Sunday, December 12, 2010

BUS STORY # 214 (The Conversation Starter)


Bus Pass, originally uploaded by busboy4.


The conversation began when a rider pointed to a bus pass lying on the seat between us.

“Careful you don’t lose your pass,” he told us before exiting the rear door.

“Thanks," I said, even though it wasn’t mine.

The woman on the other side of the ticket laughed and said, “I’ll bet that’s from yesterday.”

She picked it up and turned it over. Bingo.

“Well, he was being thoughtful,” I offered, and she agreed.

The conversation might have lapsed at that point. But after a brief pause, she pointed out most of the school kids weren’t on the bus this morning. She thought it was called something like “fall break,” but she wasn’t getting any fall break. She was on her way to her pre-school class of four and five year olds.

I said something about the challenges of having a roomful of pre-schoolers.

She laughed and said they kept her on her toes, but they were good kids.

How many in the class?

Thirteen.

So how long had she been teaching?

The kids? Three years.

Where else had she taught?

That, she said, was a long story.

By this time, I’d stuck my magazine into my backpack and turned in my seat toward her. She was Native American, maybe early 50s. Long dark hair pulled back tightly into a bun. Brown leather car coat, dark blue unwrinkled jeans, yellow work boots.

She’d worked 13 years in Window Rock at a shelter for battered women. One of the things she did was facilitate healing ceremonies for the women in the shelter. I got the sense this was a critical first step in getting the women to start moving in a constructive direction.

Window Rock told me she must surely be Navajo, but she did not have the characteristic Navajo cadence to her speech. In fact, she sounded like any of my well-educated, non-Native American, female coworkers. However, she did have the Navajo mannerism of not looking directly at me. She mostly kept her eyes on the seat across the aisle from me. I adopted the same mannerism, fastening on a pair of black shoes with Velcro straps up on the rear platform, and for the most part was able to maintain it for the remainder of the ride.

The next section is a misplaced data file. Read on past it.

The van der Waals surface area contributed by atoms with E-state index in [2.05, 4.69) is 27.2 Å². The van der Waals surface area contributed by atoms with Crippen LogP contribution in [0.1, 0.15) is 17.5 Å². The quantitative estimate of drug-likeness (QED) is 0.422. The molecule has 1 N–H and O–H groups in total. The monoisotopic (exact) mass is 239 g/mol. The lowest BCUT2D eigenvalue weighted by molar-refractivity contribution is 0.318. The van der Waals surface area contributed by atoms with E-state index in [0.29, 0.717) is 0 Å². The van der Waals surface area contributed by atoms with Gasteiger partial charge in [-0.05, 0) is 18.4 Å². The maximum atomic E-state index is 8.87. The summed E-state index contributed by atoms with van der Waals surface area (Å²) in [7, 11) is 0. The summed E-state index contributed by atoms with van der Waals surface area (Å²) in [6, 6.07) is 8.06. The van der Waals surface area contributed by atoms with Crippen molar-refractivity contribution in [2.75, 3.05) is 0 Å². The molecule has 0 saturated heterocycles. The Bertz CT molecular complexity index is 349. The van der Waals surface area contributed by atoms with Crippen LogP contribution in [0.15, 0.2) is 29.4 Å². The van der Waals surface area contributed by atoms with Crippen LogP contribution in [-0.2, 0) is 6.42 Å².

I told her 13 years in a women’s shelter sounded like emotionally draining work, and asked how she managed to keep from becoming burnt out.

She told me funding got cut and she lost her job. She said she came to Albuquerque to live with her daughter while she tried to figure out what to do next. She did get a job at a women’s shelter here, but quickly decided she was ready to leave this work behind.

I found myself wondering if being a Navajo among so many non-Navajo women meant she found herself unable to connect as effectively with her clients, or if there was a loss of passion for those who were not her own people, or if she found herself devalued or dismissed because she was Native American. Or maybe going back to the work simply made her realize how much she really didn’t want to do this anymore.

The school job just sort of fell into her lap, and she regarded it as a gift. She did find it humorous that she thought she’d left raising kids behind when her own children left home.

There was another pause, and then she added, “I also used to fight forest fires.”

“Were you a Hot Shot?” I asked, surprised and impressed.

“No, just a regular fire fighter.”

She proceeded to tell me how she’d done this work for five summers, and how she’d gone all over the country. Her last fire was in the mountains of North Carolina, and before that, the one in Raton -- I might remember that one . . .

I didn’t, but I did notice she’d become more animated remembering and telling me about those forest fire days. Something in her telling reminded me of a Joni Mitchell line: “I was a free man in Paris/I felt unfettered and alive.

And then we were at her stop.

“Have a good day,” she told me as she headed for the door.

And just like that, she was gone.

4 Comments:

Anonymous Brenda said...

I think I would like to read her biography. Thank you for this glimpse into her life.

8:31 AM  
Blogger Busboy said...

That makes two of us, Brenda. I'm glad she felt like talking that morning.

4:10 PM  
Anonymous Nathaniel Flick said...

Hey, Auckland Bus Stories here (Nathaniel). You are such a great writer. Glad you're still doing it! My route changed so I haven't been on the bus for nearly a year now. Disappointing.

Talk soon.

Nathaniel

5:29 AM  
Blogger Busboy said...

Nathaniel - great hearing from you! I've missed your blogging. You always had good stories, and you posted frequently. So sorry the bus is no longer working for you.

I wish you and your family a Merry Christmas and Happy New Year. Thanks for keeping in touch, and for the kind words.

9:04 PM  

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